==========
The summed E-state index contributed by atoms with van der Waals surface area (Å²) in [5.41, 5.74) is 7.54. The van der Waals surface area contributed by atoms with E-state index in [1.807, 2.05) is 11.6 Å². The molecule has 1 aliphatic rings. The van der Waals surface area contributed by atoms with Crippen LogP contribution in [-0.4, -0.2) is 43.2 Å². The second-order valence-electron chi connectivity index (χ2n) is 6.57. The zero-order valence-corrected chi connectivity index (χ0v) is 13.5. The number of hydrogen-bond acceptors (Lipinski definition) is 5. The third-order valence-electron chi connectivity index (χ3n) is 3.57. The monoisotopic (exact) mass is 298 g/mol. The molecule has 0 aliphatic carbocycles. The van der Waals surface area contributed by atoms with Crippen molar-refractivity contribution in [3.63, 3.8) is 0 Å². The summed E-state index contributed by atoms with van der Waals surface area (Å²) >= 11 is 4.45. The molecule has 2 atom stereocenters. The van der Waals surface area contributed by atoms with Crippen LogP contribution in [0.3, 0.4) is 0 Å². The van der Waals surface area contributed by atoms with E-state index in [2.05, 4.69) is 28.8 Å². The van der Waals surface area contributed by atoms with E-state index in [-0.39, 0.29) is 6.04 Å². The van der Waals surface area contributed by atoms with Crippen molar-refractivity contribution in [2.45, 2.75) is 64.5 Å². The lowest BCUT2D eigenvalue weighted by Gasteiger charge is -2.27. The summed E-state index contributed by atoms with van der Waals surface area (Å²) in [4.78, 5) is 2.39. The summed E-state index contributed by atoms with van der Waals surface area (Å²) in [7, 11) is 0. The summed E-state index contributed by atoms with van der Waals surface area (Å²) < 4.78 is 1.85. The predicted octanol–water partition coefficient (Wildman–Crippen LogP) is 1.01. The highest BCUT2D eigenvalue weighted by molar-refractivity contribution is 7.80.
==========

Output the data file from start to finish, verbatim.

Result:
The summed E-state index contributed by atoms with van der Waals surface area (Å²) in [5.41, 5.74) is 7.54. The van der Waals surface area contributed by atoms with E-state index in [1.807, 2.05) is 11.6 Å². The molecule has 1 aliphatic rings. The van der Waals surface area contributed by atoms with Crippen LogP contribution in [-0.4, -0.2) is 43.2 Å². The second-order valence-electron chi connectivity index (χ2n) is 6.57. The zero-order valence-corrected chi connectivity index (χ0v) is 13.5. The number of hydrogen-bond acceptors (Lipinski definition) is 5. The third-order valence-electron chi connectivity index (χ3n) is 3.57. The monoisotopic (exact) mass is 298 g/mol. The molecule has 0 aliphatic carbocycles. The van der Waals surface area contributed by atoms with Crippen molar-refractivity contribution in [3.63, 3.8) is 0 Å². The summed E-state index contributed by atoms with van der Waals surface area (Å²) >= 11 is 4.45. The molecule has 2 atom stereocenters. The van der Waals surface area contributed by atoms with Crippen LogP contribution in [0.3, 0.4) is 0 Å². The van der Waals surface area contributed by atoms with E-state index in [2.05, 4.69) is 28.8 Å². The van der Waals surface area contributed by atoms with E-state index in [-0.39, 0.29) is 6.04 Å². The van der Waals surface area contributed by atoms with Crippen molar-refractivity contribution in [2.45, 2.75) is 64.5 Å². The lowest BCUT2D eigenvalue weighted by Gasteiger charge is -2.27. The summed E-state index contributed by atoms with van der Waals surface area (Å²) in [4.78, 5) is 2.39. The summed E-state index contributed by atoms with van der Waals surface area (Å²) in [7, 11) is 0. The summed E-state index contributed by atoms with van der Waals surface area (Å²) < 4.78 is 1.85. The predicted octanol–water partition coefficient (Wildman–Crippen LogP) is 1.01. The highest BCUT2D eigenvalue weighted by molar-refractivity contribution is 7.80.